Cover image for All quiet on the Orient Express
All quiet on the Orient Express
Mills, Magnus.
Personal Author:
First U.S. edition.
Publication Information:
New York : Arcade Pub., [1999]

Physical Description:
211 pages ; 22 cm
Program Information:
Accelerated Reader AR UG 5.2 9.0 67372.
Format :


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X Adult Fiction Central Closed Stacks

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Camping out in England's Lake District waiting for summer to end, an itinerant odd-jobber agrees to do a small painting job for the owner of the campsite, which leads to further tasks that enmesh him against his will in the complex mysteries of the placid local community.

Author Notes

Magnus Mills lives in London.

(Publisher Provided)

Magnus Mills is the author of A Cruel Bird Came to the Nest and Looked In and six other novels, including The Restraint of Beasts, which won the McKitterick Prize and was shortlisted for both the Booker Prize and the Whitbread (now the Costa) First Novel Award in 1999. His most recent novel, A Cruel Bird Came to the Nest and Looked In, was published to great critical acclaim. His books have been translated into twenty languages. His title, The Field of the Cloth of Gold, made the Goldsmiths Prize shortlist 2015.

(Bowker Author Biography)

Reviews 3

Booklist Review

For the hapless characters that inhabit Mills' fiction, the seemingly placid areas of Britain can be dangerous places. The unnamed narrator is hanging around a lake district campground at the end of the season. He is soon to be off on a trip to the East--to the Orient--to fulfill a dream. The owner of the campground asks for help with a paint job--simple enough it would seem--but one thing leads to another, and our narrator is tangled in what seems to be a local custom of barter and service that has no end. Of course, he never asks the important questions like How much? or How long?, which contributes to his entanglement. And, as accidental death is an unremarkable event, our character may be "filling in" for a long time. Though this novel lacks the sharp and black comic focus of Mills' The Restraint of Beasts [BKL S 1 98], it is an interesting second outing for an author who is sure to have a strong future. --Danise Hoover

Publisher's Weekly Review

The subtitle nearly says it all: on September 5, 1972, young men from a PLO faction called Black September infiltrated the Olympic compound and took Israeli athletes hostage, threatening to kill them all unless Israel and Germany released more than 200 prisoners. After a day on worldwide live TV, the terrorists and their captives were enticed to journey to Frstenfeldbruck airport, where Bavarian police staged a disastrous rescue operation and then a poorly managed firefight--all the hostages, one German and five Palestinians died. After some soul-searching, Israel mounted secret campaigns to assassinate the Black September leaders it held responsible. Portrayed here as inventive, effective and deliberately cruel, the Israelis of these operations (among them current Prime Minister Ehud Barak) "were trying to make it clear they could wipe out anyone, anywhere." (They also wiped out an innocent Palestinian waiter in Norway.) Reeve (The Millennium Bomb; The New Jackals) has written a splendid, disturbing and gripping account of these events and the world's reactions. He has interviewed (or caused to be interviewed) all surviving participants, from Israeli officers and athletes to the one surviving Black September gunman, Jamal Al-Gashey: a spate of quotes lets Reeve reconstruct, day by day and sometimes minute by minute, decisions and reactions on all sides, from the terrorists' initial planning to the German authorities' alleged coverups and the families' later grief. The film of the same title, based on the same set of interviews, took this year's Oscar for Best Documentary. Reeve's narrative also stands among the best of its kind. 36 photos not seen by PW. (May) (c) Copyright PWxyz, LLC. All rights reserved

Library Journal Review

In the past year, Mills, who works as a bus driver in London, has become a British literary sensation: his first novel, The Restraint of Beasts, was (among other things) shortlisted for both the Booker Prize and the Whitbread Award. This, his second novel, is even more compelling and absurd than the first. A young man goes camping in the English Lake Country to prepare himself for a trip he's planning to makeÄoverlandÄto India. But when he stays beyond camping season, he becomes trapped in a vortex of small-town life. The campground owner hires him to do odd jobs, regulars at the local pub draft him into their darts league, and his boss's teenage daughter wants him to help with her homework assignments. Soon, the young man finds himself transformed by the pressures of fitting into this tiny social cosmosÄin which money seems never to change hands and standards were set long before his arrivalÄuntil he finds he can't leave. Mills recounts the story with an eye for sensual detail and the absurd juxtaposition of utterly believable comedies and tragedies. Highly recommended for public and academic libraries.ÄFrancisca Goldsmith, Berkeley P.L., CA (c) Copyright 2010. Library Journals LLC, a wholly owned subsidiary of Media Source, Inc. No redistribution permitted.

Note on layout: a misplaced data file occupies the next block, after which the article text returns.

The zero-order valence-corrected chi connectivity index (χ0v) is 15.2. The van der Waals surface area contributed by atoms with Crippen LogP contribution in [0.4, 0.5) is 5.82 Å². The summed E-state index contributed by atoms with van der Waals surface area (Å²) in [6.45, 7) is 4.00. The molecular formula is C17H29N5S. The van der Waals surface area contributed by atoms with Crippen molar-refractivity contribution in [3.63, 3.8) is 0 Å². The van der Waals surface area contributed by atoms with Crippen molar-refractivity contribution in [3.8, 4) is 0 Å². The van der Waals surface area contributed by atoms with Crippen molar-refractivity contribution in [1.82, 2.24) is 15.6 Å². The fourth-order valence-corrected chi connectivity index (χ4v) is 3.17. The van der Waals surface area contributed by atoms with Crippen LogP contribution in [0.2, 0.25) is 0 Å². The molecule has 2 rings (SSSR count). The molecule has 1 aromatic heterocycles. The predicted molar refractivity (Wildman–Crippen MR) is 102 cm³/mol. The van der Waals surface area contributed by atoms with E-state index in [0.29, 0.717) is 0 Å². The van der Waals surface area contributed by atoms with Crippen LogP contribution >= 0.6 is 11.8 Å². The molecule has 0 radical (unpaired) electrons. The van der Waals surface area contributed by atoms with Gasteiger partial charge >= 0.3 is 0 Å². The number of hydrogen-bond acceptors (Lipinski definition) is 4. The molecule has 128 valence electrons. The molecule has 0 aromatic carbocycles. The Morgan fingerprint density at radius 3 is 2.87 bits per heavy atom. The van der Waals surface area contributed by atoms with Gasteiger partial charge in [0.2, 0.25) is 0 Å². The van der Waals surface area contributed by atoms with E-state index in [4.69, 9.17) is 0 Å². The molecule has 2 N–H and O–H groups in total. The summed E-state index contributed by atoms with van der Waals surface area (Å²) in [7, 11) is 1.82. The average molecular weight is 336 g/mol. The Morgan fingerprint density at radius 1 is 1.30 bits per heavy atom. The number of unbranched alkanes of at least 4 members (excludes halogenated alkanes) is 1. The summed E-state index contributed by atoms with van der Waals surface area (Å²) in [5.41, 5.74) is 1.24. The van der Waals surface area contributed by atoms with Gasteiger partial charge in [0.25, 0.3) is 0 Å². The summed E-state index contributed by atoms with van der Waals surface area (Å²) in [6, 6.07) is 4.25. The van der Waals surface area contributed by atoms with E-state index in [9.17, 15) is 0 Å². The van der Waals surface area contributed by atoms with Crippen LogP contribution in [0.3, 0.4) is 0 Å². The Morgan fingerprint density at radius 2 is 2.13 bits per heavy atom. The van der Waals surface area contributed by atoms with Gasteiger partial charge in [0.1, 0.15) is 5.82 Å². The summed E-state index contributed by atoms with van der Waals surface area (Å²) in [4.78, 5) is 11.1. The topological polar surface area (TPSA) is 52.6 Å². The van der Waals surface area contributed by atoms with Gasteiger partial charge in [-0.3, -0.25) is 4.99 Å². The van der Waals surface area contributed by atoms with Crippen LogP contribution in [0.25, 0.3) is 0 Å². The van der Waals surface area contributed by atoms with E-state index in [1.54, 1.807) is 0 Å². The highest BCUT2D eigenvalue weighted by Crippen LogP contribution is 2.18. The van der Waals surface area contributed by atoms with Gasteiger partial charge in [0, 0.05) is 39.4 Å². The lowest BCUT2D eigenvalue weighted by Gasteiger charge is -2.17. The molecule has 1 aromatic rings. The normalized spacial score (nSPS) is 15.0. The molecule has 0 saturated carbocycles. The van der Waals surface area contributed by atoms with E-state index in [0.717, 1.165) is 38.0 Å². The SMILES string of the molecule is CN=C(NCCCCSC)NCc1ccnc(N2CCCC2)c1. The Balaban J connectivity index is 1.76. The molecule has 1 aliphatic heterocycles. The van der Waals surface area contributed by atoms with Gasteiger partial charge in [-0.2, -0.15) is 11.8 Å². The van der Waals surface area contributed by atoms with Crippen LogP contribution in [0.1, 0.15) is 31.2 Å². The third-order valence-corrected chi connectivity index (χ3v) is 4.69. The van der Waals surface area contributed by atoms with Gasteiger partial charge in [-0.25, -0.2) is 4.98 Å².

Chapter One `I thought I'd better catch you before you go,' he said. `Expect you'll be leaving today, will you?'     `Hadn't planned to,' I replied.     `A lot of people choose to leave on Monday mornings.'     `Well, I thought I'd give it another week, actually. The weather seems quite nice.'     `So you're staying on then?'     `If that's alright with you.'     `Of course it is,' he said. `You're welcome to stay as long as you like.'     I'd been wondering when he would come to collect the rent. Several times in the past few days he'd gone round calling on everyone else, but for some reason he kept leaving me out. Now, on the sixth morning, he had finally made his approach. I emerged from my tent, barefoot, and the conversation continued.     `Nice place you've got here.'     `Yes,' he said. `We like it very much. Of course, I've been here all my life, so I don't know any different.'     `Suppose not.'     `But everyone who comes here says they like it.'     `I'm not surprised.'     He opened the palm of his hand and for the first time I noticed he was holding a wooden tent peg.     `This yours?' he asked.     `No,' I said. `Mine are all metal ones.'     `Do you want it? You can have it as a spare if you like.'     `Is it nobody else's?'     `There's no one else left,' he said. `They've all gone.'     I glanced around the field. `Oh yes, you're right. Shame really.'     `One speck of rain and they all flee. Then the sun comes back and they miss it.'     `That's always the way, isn't it?'     `Almost always. Do you want this then?'     `OK,' I said, taking the peg. 'Thanks.'     `Would you like to pay some rent?'     `Oh yes. How much do I owe you?'     He adopted a businesslike smile. `It's a pound a night.'     `That's six pounds so far then.'     `If you've been here six nights, yes.'     `Right.' I took a five-pound note from my back pocket and handed it over, and then began fishing for some coins.     `That's quite expensive really, isn't it?' he remarked. `Just for you, your tent and your motorbike.'     `Seems alright to me,' I replied.     `I ought to be giving you a bit of discount if you're staying another week.'     `A pound a night's fine,' I said, giving him the balance.     `Alright then,' he said. `That's grand.'     Now that the transaction was over I expected him to make his excuses and move on, but after he'd taken the money he replanted his feet and looked up at the sky.     `On holiday, are you?' he asked.     `Not really,' I said. `Well, sort of.'     He smiled again. `Which?'     `Well, I'm between things at the present. I've been working all summer to save some money so I can go East during the winter.'     `You mean the east coast?'     `Oh, no,' I said. `Sorry. Abroad East. You know, Turkey, Persia, and then overland to India.'     `I see,' he said, nodding towards my bike. `You'll be going on that, will you?'     `Probably not, actually,' I replied. `There's a train you can catch a good part of the way.'     `Is there now? Well, that's handy, isn't it?'     `Yes, I suppose it is.'     He looked at my tent. `So what brings you to this part of the country then?'     `Well,' I said. `I've always fancied seeing the lakes, so I thought I'd have a couple of weeks here first.'     `And do you like it so far?'     `What I've seen, yeah.'     `That's good. You going out today?'     `Not sure what I'll be doing really.'     `We've noticed you go out most days.'     `Have you?'     `Yes, we don't miss much from our window.'     I was slightly surprised by this. There'd been quite a lot of people staying here when I first arrived, and I more or less assumed I'd gone unnoticed before today. After all, I was only one tent and a motorbike. Some of the families who'd been around during the week had set up huge encampments that extended across large areas of the field, with countless children running in all directions. By comparison I'd occupied hardly any room at all. Nevertheless, it had taken me some time just to find a reasonable space for myself, where I wouldn't be encroached upon. The previous evening a mass exodus had taken place following a brief spell of rain, but not until this morning did I realize I was the only visitor left. All that remained was an expanse of grass marked out in yellowing squares. The absence of other paying customers probably explained the proprietor's sudden interest in me, yet it turned out he'd been aware of my presence all along.     His remark about the window caused us both to look up at the house, perched on the sloping ground above. Behind it I could make out the outline of a very large barn, as well as some other outbuildings, and beyond them lay the upper slopes of the fells. The whole place was bathed in sunlight, but I knew after yesterday's rain that it wasn't always like this.     As we stood there taking in the view a thought occurred to me.     `What I'd really like to do is hire one of those rowing boats down by the lake.'     `Oh yes?' he said.     `Yeah, but every time I go down there the boat-hire place seems to be closed.'     `Bit late in the season really.'     `Suppose so.'     `Still, I've no doubt you'll find something else to do.'     And with that he gave me a smile and a nod before strolling off in the direction of the house.     `Nice talking to you,' I said to his back, and he raised a hand in acknowledgement.     I watched him go, then delved in my bag for a can of baked beans and set about preparing some breakfast. It was a simple affair, because all I had was a stove, a pan and these beans. I heated them up and ate them `cowboy-style', without a plate. Then I went over to the tap, washed the pan out and brought back some water for making tea.     While I was waiting for it to boil I sat in the grass and wondered how I was going to occupy myself today. That was the only trouble with this place: the scenery was great and everything, but there was nothing to do except `take it in', and, to tell the truth, I'd already had enough of that. I'd ridden round and round the area a few times on my motorbike, going along the edge of lakes and traversing high mountain passes, but there was a limit to how much enjoyment could be derived from this, especially with all the cars travelling nose to tail everywhere I went. Admittedly the roads would be quieter now that the majority of tourists had gone home, yet the idea of spending another day motorcycling didn't really appeal to me. The alternative, of course, was going for a walk. There were miles and miles of footpaths going off in every direction all over the fells, most of them worn down by sheep, but some, apparently, attributable to the Romans. I'd read somewhere that you could walk over the fells for a year and never use the same pathway twice. Impressive enough, but the disadvantage of going for long walks was that I'd probably never meet anybody all day long. So that wasn't particularly attractive either.     However, I was aware that my supply of baked beans was running low, so I decided to take a short walk along the side of the lake and get some more. There was a place called Millfold about a mile away at the northern end, with a shop, two pubs, a phone box and a churchyard. I'd taken quite a liking to one of the pubs, the Packhorse, and spent every evening there, watching people come and go. I had no intention of calling in for a lunchtime drink, though, as I didn't want the day to dissolve into an alcoholic blur. Once I'd bought my supplies I would have to think of something else to do in the afternoon.     I'd made up my mind about that, and was just brewing the tea, when a movement caught my eye. Walking down the narrow concrete road that led from the house came a teenage girl in school uniform. I looked at my watch. It was eight-thirty. I'd seen this girl go by every day last week, passing the field full of tents on her way to the front gate. Here she would stop and stand waiting with a school bag dangling at her feet. On previous occasions she'd paid no attention to me as she walked past, always looking straight ahead, but this morning she glanced in my direction so I gave her a friendly wave. She waved back and then continued to the gate. The tea now being ready, I poured it into my tin mug and added milk. A few moments later, when I again looked towards the gateway, the schoolgirl had gone. Behind the hedge I could see the roof of a blue minibus moving away along the road. * * * There was a modest sign fixed to the outside wall of the shower block. `HILLHOUSE CAMPING', it said. `PROPRIETOR: T. PARKER'.     After taking a shower I zipped up the tent and set off on my lakeside walk, going out through the main gateway, then across the public road to another gate leading into a second field. Until yesterday this other gate had been wide open and held that way with a chain, giving full access to the lake. It was even open late last night when I came back from the pub. Now, however, the same chain had been used to keep the gate shut, which seemed to indicate that the holiday season was definitely finished. I climbed over and crossed the field by way of a dirt track, passing between some mossy trees before eventually arriving at the lake, where a number of rowing boats were moored. There were seven boats all told, tied up one behind the other, about sixty yards from the shore. As usual the green boat-hire hut was `closed until further notice', but I went and stood at the end of the small jetty for a while, on the off chance that someone would turn up.     Nobody did, so after a few minutes spent gazing at the water I continued my journey along the shore. Finally, I arrived at the north end of the lake, passed through a kissing gate, and walked across a deserted car park to a sort of square occupied by the shop and the two pubs.     The shopkeeper was standing in his doorway, and appeared to be sunning himself. Above his front window was one large word: `HODGE'.     `Morning,' he said, as I approached. `No bike today?'     `Er ... no,' I replied. `I thought I'd walk.'     `You're the chap staying up at Tommy Parker's, aren't you?'     `Yes, that's right.'     `Not leaving yet then?'     `No, I thought I'd stay on a bit longer.'     `Oh, I see.'     As I came forward he made a move as if to step back into the shop, but then he paused and remained blocking the doorway instead. As a result I found myself standing quite close to him.     A moment passed as he glanced up at the sky.     `Not a bad sort of day, is it?'     `No, it's very nice,' I agreed, looking up at the same sky.     He seemed content with this answer, and moved aside. Then he followed me into the shop and slipped behind the counter.     `Now then. What can I do you for?'     `Just a few things,' I said. `Starting with six cans of baked beans.'     `Oh yes,' he said. `You like your beans, don't you?'     `Yeah, well, they save worrying about meals and everything.'     `Best things ever invented, beans are,' he announced. `Right then, six cans coming up.'     `Those eggs fresh, are they?' I asked, indicating a box.     `Quite fresh, yes.'     `OK, half a dozen eggs as well, please.'     I bought a carton of milk too, and then paid him.     As he handed over my change he said, `That motorbike of yours. You thinking of selling it?'     `Not really, no,' I replied.     `I noticed it's quite an early model.'     `Yes,' I said. 'Pre-unit.'     `But it's not for sale?'     `No.'     `Well, if it was, Tommy could sell it for you. Knows all about auctions.'     `Does he?'     `Oh yes. He's always buying and selling things.'     `Oh, right,' I said. `I'll bear that in mind if I suddenly decide to sell it.'     He gave me a funny look when I said this, but I wasn't bothered really because I thought his questioning was a bit too familiar. After all, I was only a temporary visitor passing though the area, who happened to be buying a few groceries. What did he expect? My life history?     I left the shop and headed across the square. For some reason I'd decided to return to the campsite directly along the public road. There was now a vague notion in my head that I would give the bike a bit of a check-over, and then maybe polish up the chrome. It seemed like a good idea while the nice weather held. Outside the Packhorse a brewer's lorry was making a delivery and collecting a few empty beer barrels. Beside it was one of the barmen, and as I passed by he gave me a nod of recognition.     `How're you doing?' he asked in a cheery manner.     `Alright, thanks,' I replied, and went on my way wondering what sort of lives these people would lead now that the seasonal throng had departed. Despite the sunshine and the chirping birds there was no one else around but me.     I'd just stopped to admire the sheer density and thickness of the churchyard wall, when a pick-up truck with an empty trailer in tow pulled up beside me. Behind the wheel was Mr Parker.     `Want a lift?'     I felt I really ought to decline the offer as it seemed to be my duty to walk on such a pleasant day. But I got in all the same.     `Thanks,' I said, joining him in the cab.     We moved off and then he said, `Don't mind me asking, but this job of yours you had.'     `Oh, yes?'     `What were you doing?'     `Nothing very special. It was in a factory.'     `Get away.'     `No,' I said. `Really. It was.'     `What, with chimneys and everything?'     `There was one chimney, yes.'     `But I thought all the factories were supposed to have closed down.'     `Not this one,' I said. `It was doing quite well actually.'     `Was that down south?'     `Well, south-west really.'     `But you're from the south, aren't you?'     `Er ... no,' I said. `Middle, to be exact.'     `Because most of the people who come here are from the north-east.'     `Yes, I've noticed that.'     `Not all of them, of course, but most.'     `Yes.'     It had taken me almost an hour to walk to the shop from the campsite, what with hanging around by the boat-hire place and everything, but in the truck the return journey took only a matter of minutes. We very quickly arrived at Mr Parker's gateway, where he pulled up. Slipping the gears into neutral, he sat tapping his fingers on the steering wheel.     `So what did they make in this factory of yours?' he asked.     `Well, factory's probably the wrong word,' I said. `It was recycling oil drums. You know, cleaning them out, getting rid of the dents, painting them up.'     `Then they'd sell them off, would they?'     `That's right.'     `And you say they're doing quite well at it?'     `As far as I know, yes.'     `I've got some oil drums up in the top yard. Do you think they'd buy them off me?'     `I'm not sure really,' I said. `How many have you got?'     `About a dozen,' he replied. `Picked them up in a job lot.'     `Well, I was only there temporary but I should think you'd need at least a hundred to make it worth while.'     `Oh,' he said. `I see.'     `Need a full lorry-load really, going all that way.'     `Yes, I suppose it would.' He tapped on the steering wheel again. `So what job were you doing then?'     `I was in the paint shop.'     `Painting?'     `Well, it was spraying really.'     `Not brushes?'     `No.'     A few moments passed.     `But you can handle a paintbrush, can you?' he asked.     `Not bad with one,' I replied. `Haven't done much though.'     `Well, we've got a bit of a chore for you if you're interested.'     `Oh,' I said, with some surprise. `What's that then?'     `This gate needs painting.'     I glanced at the gate that was hooked open beside us. It was a steel tube type, painted red and hinged on substantial concrete posts.     `It's already been painted,' I remarked.     `Wrong colour,' he said. `It needs to be green.'     `Oh,' I said. `Well, I can paint it for you if you like.'     `How much would you want for doing that then?'     `I'm not really bothered about the money.'     `Well, you wouldn't want to work for nothing, would you?'     `Tell you what,' I said. `Let me off the remainder of my rent and that'll do.'     `You sure?'     `Yes, positive. It'll be something to keep me occupied. I quite like painting.'     `Oh, right,' said Mr Parker. `Well, when you're ready come up to the house and I'll sort you out some paint and suchlike.'     `OK then.'     I got out of the truck and watched as he continued up the concrete road in the direction of his house. As soon as he'd gone it occurred to me that I'd probably diddled myself. What I should have done was charge him a fiver and he'd most likely have let me off the rent anyway. After all, I was hardly taking up any space in his field. Still, it was too late to worry about that now, and to tell the truth I wasn't really bothered. It was actually quite nice to have something proper to do for a change, and so as soon as I'd dumped my groceries in the tent I set off up towards the house.     The camping field was on flat ground, but the concrete road started getting quite steep just after it passed the shower block. It was flanked for some distance by sparse thorn hedges before eventually emerging in a hard gravel yard. As I came up the slope I was aware of the house looming above me, overlooking the yard, the road and the fields below. I passed the lower corner of the building and scuffed some gravel with my boots.     `That was quick, you must be keen,' said Mr Parker.     I looked up and saw him standing on a terrace at the side of the house, at the top of some concrete steps.     `Might as well get on with it,' I replied.     `That's what we like to hear.'     Having arrived in the yard I saw straight away that what I'd taken to be a barn was in fact better described as a corrugated steel shed. It stood opposite the house on a huge concrete platform set into the sloping ground. There were large folding doors at the front, and access to the platform was by means of a concrete loading ramp. Concrete had also been used to create the base for an ancient green petrol pump sited beside the platform. Glancing round, I began to wonder exactly how much concrete had been poured on to this piece of hillside. It seemed to crop up all over the place, like some form of indigenous rock.     Parked next to the steel shed was a Morris van that didn't look as if it had been anywhere for years. Further along there were several stone outbuildings, including a hay-loft, as well as a small bothy, apparently unoccupied. The higher side of the yard was bounded by a dry wall, with a gateway through to another area of hard-standing where I could see a group of second-hand oil drums. This, presumably, was what Mr Parker had referred to earlier as the `top yard'.     Not that I had much time to examine my surroundings in detail. Within moments of my arrival he'd come down the steps to join me.     `Right,' he said. `Let's go and have a look in the paint shed.'     He led the way to one of the outbuildings and pushed the door open. Inside, on a series of shelves, were dozens of tins of paint, some pristine and unopened, others not so new. He selected one, handed it to me, and then produced a one-inch brush from another shelf. In doing so he pushed the door open a little further, and the daylight revealed yet more paint stacked at the back of the shed.     `Now then,' he said, turning to me. `Do you know how to reseal a tin of paint?'     `No,' I said. `Sorry, I don't.'     `Well, I'm surprised about that. I thought you said you worked in a paint shop.'     `Yeah, but that was spray paint. It all came out of pressure pipes.'     `Ah, well,' he said. `It's easy enough done. When you've finished painting you put the lid back on nice and tight, and then turn the tin upside down for half a minute.'     `Oh,' I said. `OK.'     `And when you turn it back the right way up, it's sealed. See?'     `Yep.'     The tin I was holding had never been opened before. I also noticed there was no label.     `How do you know what colour it is?' I asked.     `It's green,' he replied.     `Yeah, but how do you know?'     `I got it in a job lot,' he said. `All the unlabelled ones are green.'     I looked across the yard at the green petrol pump, and the green-painted doors on the big shed.     `Nice colour,' I remarked.     `Can't stand it myself,' said Mr Parker. `But I haven't any choice.' * * * A quarter of an hour later, having walked down to the front gate, got the lid off the tin and given the contents a stir, I began my work. The gateway was quite wide, about sixteen feet across, presumably so that arriving campers wouldn't miss the turning. As a result there was a lot of painting to do. I decided that the best way to go about it was to be methodical, so I would start with the hinges, then do the outer frame of the gate before working my way inwards.     Not long after I'd begun, Mr Parker came by in his truck, again with the trailer in tow. As he passed he slowed down and looked at the job in progress, but said nothing.     The same sort of thing happened every time a vehicle went past on the public road. There wasn't much traffic, but occasionally someone would go by, and they always eased up a little to see who was painting Mr Parker's front gate. I wondered whether I looked like a professional painter. Probably not. A genuine tradesman would more than likely have had a van parked near at hand, with the back doors open and a radio blaring out. He'd be in proper overalls as well, whereas I was clad only in a pair of jeans and a T-shirt. My equipment consisted of no more than a brush and a tin of paint. Obviously an amateur. Someone who'd been roped in to do the job because he had nothing better to do. Nevertheless, I was surprised at the interest my presence seemed to arouse amongst passers-by. There must have been thousands of visitors to the area throughout the summer, and the locals would surely be used to outsiders by now. Yet just because a stranger was painting someone's gate, he immediately came under local scrutiny.     Not that I was bothered by all this. The vehicles that went by were few and far between, and their passing broke the monotony of the job. It was actually taking much longer than I'd expected, and although being outside in the sunshine was quite pleasant, I began to find all the fiddly corners and underneath bits rather tedious. I was just working along one of the diagonals when I heard a clinking noise coming along behind the hedgerow. Glancing round, I saw a pick-up truck go by, loaded with crates full of empty milk bottles. It slowed down as it passed, and a moment later the clinking stopped. There then followed the clunk of a gearbox, and the truck came reversing back up to the gateway.     A man wearing a brown linen coat got out.     `Oh,' he said, looking at the gate. `Tommy's got you doing this, has he?'     `Yeah,' I replied, without stopping work.     `Well, it probably needed doing then.'     `Yes.'     `You're best painting the outside first and the middle'll look after itself.'     `That's what I'm doing,' I said.     He cocked his head sideways and peered along the gate.     `Yes, you're right,' he said. `You are.' At this time I happened to be working with the gate half open and half closed, so that I could get at both sides easily. The man now came round the end of the gate and stood beside me, observing. `Well,' he said at length. `You seem to be very handy with a paintbrush.'     `Thanks,' I replied.     `I'll just put this a bit nearer. By the way, is Tommy in?'     `No,' I said. `He went out earlier.'     `Did he say when he was coming back?'     `No.'     `It's just that there's something I ought to see him about really.'     `Oh yes?'     `Nothing very important, but I've got to see him sometime.'     `OK,' I said. `Shall I tell him you came?'     `No, I shouldn't bother,' he replied. `It'll keep.'     `Right.'     He fell silent for a moment, and when I looked up I saw he was gazing across at my tent. I'd been crouched down painting for quite a while now, so I stood upright to give my knees a rest.     `Camping here, are you?' he asked.     `Yes, just for a few days.'     `Do you want milk delivered then?'     `It wouldn't be worth your while, would it?'     `I don't mind delivering to tents.'     `Well, I've been getting milk from the shop actually.'     `What, Hodge?'     `Yes,' I said. `That's the one.'     `But he only does it in cartons. Mine's in bottles, straight from the dairy.'     `Oh, right. Er ... the thing is, I won't be here much longer.'     `Oh,' he said. `I see.'     `Thanks anyway.'     `That's alright. If you change your mind, just let me know.'     `Right.'     `I'd best be off now.'     `OK then. Bye.'     `Bye.'     He went back to his truck, then drove off after giving me a wave, and I resumed my painting. I now had only one short section left to do, so I swung the gate round to leave it hooked in the `open' position. As I did so it caught the tin and knocked it flat, spilling green paint over the concrete. I cursed and quickly grabbed the tin to put it upright again, then set about trying to transfer as much of the lost contents onto the gate as possible. At the same time I pondered how the accident had happened. All afternoon I'd been very careful about where I put the tin in order to avoid this very thing. Now, despite my efforts, there was paint spread everywhere. Then I recalled the words of the dairyman when he said, `I'll just put this a bit nearer.' I hadn't really taken any notice of what he was doing, but he must have moved the tin. I was sure he didn't put it where it would get knocked over on purpose, but nonetheless he shouldn't have interfered. I got the gate finished as soon as I could, and then turned my attention to the mess on the ground. There was a bright green splodge more than a yard long across the concrete, and it looked terrible.     I couldn't leave it like that, not right in the middle of Mr Parker's front entrance. So after some consideration I decided to paint it into a square. I marked out the shape with a piece of chalky stone, using one of my tent poles to get a straight line. Then carefully I began filling it in. By the time I'd finished doing this the gate was touch dry. I stood looking at the new green square and wondered if I'd done the right thing or not. Still, it was too late to worry now. After I'd cleaned the paintbrush I went and made a cup of tea. It struck me that I'd not eaten for several hours, so I prepared a pan of beans as well. Finally, I sat down for a rest.     About twenty minutes later the blue minibus I'd seen in the morning drew up outside the front entrance. My watch now said four o'clock. I saw the schoolgirl get out of the vehicle, wave to someone inside as it drove away, and then walk up the concrete road towards the house. This time she took no notice of me at all. After she'd gone I went across to the gate to see if she'd left any footmarks on the green square.     She hadn't. * * * Night was falling when I saw a pair of headlights come along the public road and turn into the gateway. I could just make out the outline of Mr Parker's pick-up truck and trailer, which seemed to be loaded with something bulky. As the lights flashed up the hill, I got my towel and went over to the shower block. There was an orange-coloured lamp mounted above the men's entrance, and I allowed its dull glow to guide me through the darkness. During the last few days I'd got used to passing between dimly lit tents in which muffled conversations were being held. Tonight, though, there was only me in the entire field, walking silent and barefoot across the grass. I entered the block and was at once dazzled by a powerful fluorescent light set above the wash basins. It shone on the white tiles and the whitewashed walls, making the place seem very stark and bare. When my eyes had become accustomed to the brightness I chose a shower cubicle and turned the tap on. Oddly enough I discovered it was already fully open, but there was no water coming out. I tried the tap in the next cubicle and it was the same. I was just about to test a third one when for some reason all the showers came on together. The water seemed quite warm so I got under one of them straightaway and began applying some soap. It wasn't as steaming hot as it had been on previous occasions, bur it would do for a quick splash. Half a minute later, however, the water ran cold so I quickly rinsed the lather off and came out again. I was standing there wondering what had happened when the schoolgirl walked into the shower block carrying a mop. Copyright © 1999 Magnus Mills. All rights reserved.